Saturday, 7 March 2009
Reflecting on Peace Practice - an application
In early March, the German Welt friedens dienst (WFD or "World Peace Service") celebrated its 50th anniversary with an international conference in Berlin. Guest Mary B. Anderson, President of the Collaborative for Development Action (CDA), shared critical reflections on peace work and, in a workshop, demonstrated the importance of defining one's notion of peace and one's theory of change before engaging in such work. The CDA Reflecting on Peace Practice research into the work of some 200 NGOs suggests that effective peace work addresses all four quadrants of the grid above (from CDA's Confronting War, 2003). The grid is not a planning tool but can be used to screen ideas for activities that better flow from a rigorous conflict analysis.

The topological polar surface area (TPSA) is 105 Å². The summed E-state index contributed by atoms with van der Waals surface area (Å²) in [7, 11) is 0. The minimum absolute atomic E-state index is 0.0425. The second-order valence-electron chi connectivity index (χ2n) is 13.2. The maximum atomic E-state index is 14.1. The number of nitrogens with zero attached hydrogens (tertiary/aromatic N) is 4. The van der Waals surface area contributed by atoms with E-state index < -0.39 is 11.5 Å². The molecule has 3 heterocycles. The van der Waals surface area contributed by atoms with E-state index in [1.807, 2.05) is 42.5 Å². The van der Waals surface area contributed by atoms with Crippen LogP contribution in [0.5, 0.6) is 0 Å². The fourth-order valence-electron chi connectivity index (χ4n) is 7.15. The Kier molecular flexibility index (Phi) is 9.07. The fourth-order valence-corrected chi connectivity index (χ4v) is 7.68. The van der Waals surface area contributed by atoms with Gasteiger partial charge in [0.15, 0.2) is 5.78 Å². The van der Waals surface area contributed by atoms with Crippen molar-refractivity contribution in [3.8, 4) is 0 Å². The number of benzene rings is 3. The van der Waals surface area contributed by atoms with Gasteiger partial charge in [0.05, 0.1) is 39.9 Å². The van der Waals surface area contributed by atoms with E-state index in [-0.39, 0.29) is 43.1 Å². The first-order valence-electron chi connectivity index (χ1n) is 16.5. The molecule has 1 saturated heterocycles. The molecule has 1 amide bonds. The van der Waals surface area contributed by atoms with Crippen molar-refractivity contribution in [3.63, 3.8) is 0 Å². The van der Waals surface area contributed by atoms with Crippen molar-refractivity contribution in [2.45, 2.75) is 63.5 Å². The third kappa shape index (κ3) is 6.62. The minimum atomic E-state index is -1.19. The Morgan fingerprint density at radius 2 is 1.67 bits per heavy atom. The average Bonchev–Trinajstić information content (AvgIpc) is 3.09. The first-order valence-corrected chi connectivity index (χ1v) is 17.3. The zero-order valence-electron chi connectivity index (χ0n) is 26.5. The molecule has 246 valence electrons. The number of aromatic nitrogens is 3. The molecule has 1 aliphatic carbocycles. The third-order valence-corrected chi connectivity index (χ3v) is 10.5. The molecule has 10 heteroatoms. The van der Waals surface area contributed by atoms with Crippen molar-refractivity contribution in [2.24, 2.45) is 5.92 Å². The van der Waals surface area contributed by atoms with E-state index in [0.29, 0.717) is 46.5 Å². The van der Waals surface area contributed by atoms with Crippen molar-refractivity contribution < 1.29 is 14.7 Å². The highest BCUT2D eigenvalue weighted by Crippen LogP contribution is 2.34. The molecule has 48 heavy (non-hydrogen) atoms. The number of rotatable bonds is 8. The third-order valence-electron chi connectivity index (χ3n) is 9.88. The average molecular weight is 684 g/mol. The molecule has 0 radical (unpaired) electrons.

On my way home, it occurred to me that the grid could also help analysing other work involving difficult truths. Last month I visited a women's shelter near Bethlehem in the Occupied Palestinian Territories. I had expected to be taken to a secret, inconspicous place. I wasn't. The Mehwar shelter is a proud, fortress-like building; near its entrance, it boasts a multi-purpose hall where regular public events take place. Those who have fought for the shelter feel it is not enough to support women in crisis individually. Establishing Mehwar as a public, highly visible institution, they show that femicide is a public concern for the entire Palestinian society.
Breaking the silence on violence creates the connection between the upper and the lower quadrant - the shelter, with its imposing presence and regular public events, makes sure the silence won't be mended. (And the founders have convinced "key people" in local government and the police forces to offer the necessary support and protection, creating a link to the right side of the grid.)